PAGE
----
Author Archives: Montserrat Wadsworth

About Montserrat Wadsworth

Montserrat is completely devoted to her wonderful husband, Joseph, and their eleven children. They live on a 5,000 acre alfalfa farm nestled in a small Northern Nevada valley. Montserrat enjoys homeschooling, photography, cooking, crafting, chocolate, and sloppy goodnight kisses. She strives to live each day as God would have her do following Mary’s biblical supplication, “Behold the handmaid of the Lord; be it unto me according to thy word.” (Luke 1:38) You can follow her family's varied adventures at CranialHiccups.com

Five Promises from President Russell M. Nelson

It’s always a welcome sight to open my mailbox and see the newest General Conference issue of the Ensign. While I enjoy the benefit of having the talks online and in the Gospel Library app, nothing beats sitting down at my kitchen table, marking pen in hand, to read and study the Conference messages. The first morning I sat down I decided to read all of President Russell M. Nelson’s talks to remember what the prophet had counseled us to do. As I read his talks over the course of the week I began to notice he made certain promises. Those promises are powerful!

Promise #1

Speaking to the women of the Church in the Women’s session President Nelson offered four invitations. It was in the second invitation that a promise was given.

“I invite you to read the Book of Mormon between now and the end of the year. As impossible as that may seem with all you are trying to manage in your life, if you will accept this invitation with full purpose of heart, the Lord will help you find a way to achieve it. And, as you prayerfully study, I promise that the heavens will open for you. The Lord will bless you with increased inspiration and revelation.”

I know this promise to be true! I currently have seven of my eleven children home. We homeschool. I also am very busy with my callings as the stake young women president and ward choir director. When I heard President Nelson’s invitation my first thought was, ‘Where will I find the time?’ Then I recalled something I had come across just the week before. It said, “Replace saying “I don’t have the time” with “It’s not my priority” and see how it makes you feel.” Continue reading

Answer the Call to Defend the Family!

family with many childrenThere is no question there is an attack on the family. Just scan the headlines of any news outlet and you’ll find startling evidence of the strategic ways the adversary is trying to destroy this most beautiful and basic of human relationships.

How do we counteract all of these attempts to redefine the traditional family out of existence? The Family: A Proclamation to the World tells us: “We call upon responsible citizens and officers of government everywhere to promote those measures designed to maintain and strengthen the family as the fundamental unit of society.”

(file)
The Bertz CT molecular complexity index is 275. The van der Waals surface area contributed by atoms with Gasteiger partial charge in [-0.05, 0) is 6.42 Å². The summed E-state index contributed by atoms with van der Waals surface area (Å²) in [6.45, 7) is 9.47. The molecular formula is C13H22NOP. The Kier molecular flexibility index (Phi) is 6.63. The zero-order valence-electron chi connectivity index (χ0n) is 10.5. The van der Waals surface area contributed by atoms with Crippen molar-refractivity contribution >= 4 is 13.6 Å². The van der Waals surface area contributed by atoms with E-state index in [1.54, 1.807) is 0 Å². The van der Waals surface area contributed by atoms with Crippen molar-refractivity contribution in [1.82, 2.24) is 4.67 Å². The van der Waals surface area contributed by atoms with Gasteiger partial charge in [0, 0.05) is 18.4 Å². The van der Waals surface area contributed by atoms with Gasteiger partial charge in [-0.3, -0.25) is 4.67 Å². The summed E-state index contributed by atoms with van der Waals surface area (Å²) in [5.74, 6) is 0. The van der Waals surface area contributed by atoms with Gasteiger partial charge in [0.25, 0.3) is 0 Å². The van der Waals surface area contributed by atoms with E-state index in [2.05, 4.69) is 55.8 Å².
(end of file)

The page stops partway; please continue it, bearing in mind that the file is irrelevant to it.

We start right where we are: in our own homes, in our schools, in our communities. We teach the truths, live the truths, taught in the Proclamation.  Our examples will speak louder than any words we might say but at times words are necessary to defend truth. If we have our examples to back up our words others are more likely to listen. Continue reading

A Global Online Sisterhood

1975-12 Isamare Guelita (1)

My mother and grandmother in 1975

My mother’s hands are a lovely brown against the white material as she pushes her needle back up through the fabric. I’m lying in my favorite spot under the quilting frame as women are gathered around stitching away. The thread is pulled from top to bottom, bottom to top binding the various layers that make up the quilt. I can hear the women talking and laughing and, occasionally, crying. They discuss everything from what Johnny did yesterday to an upcoming trip to what was taught in church last Sunday. There is a camaraderie here. It is made with every experience shared, every thought expressed, every hug to comfort and wipe away tears. This is sisterhood. It is a cherished childhood memory.

We truly live in a time where our Relief Society sisterhood is a great global community! Not only do we have the opportunity to meet with sisters locally but with the advent of the internet we can meet women in the gospel worldwide who have the same beliefs and values we do, who stand for truth and righteousness.  In a Mormon Channel episode Sister Julie B. Beck spoke specifically about the internet and how women can use their influence for good. Continue reading

12 Family Home Evening Ideas to Review General Conference

The October 2015 General Conference was one week ago. How well did you and your family pay attention? Can you remember what was taught, what stories were told, and who spoke on certain subjects?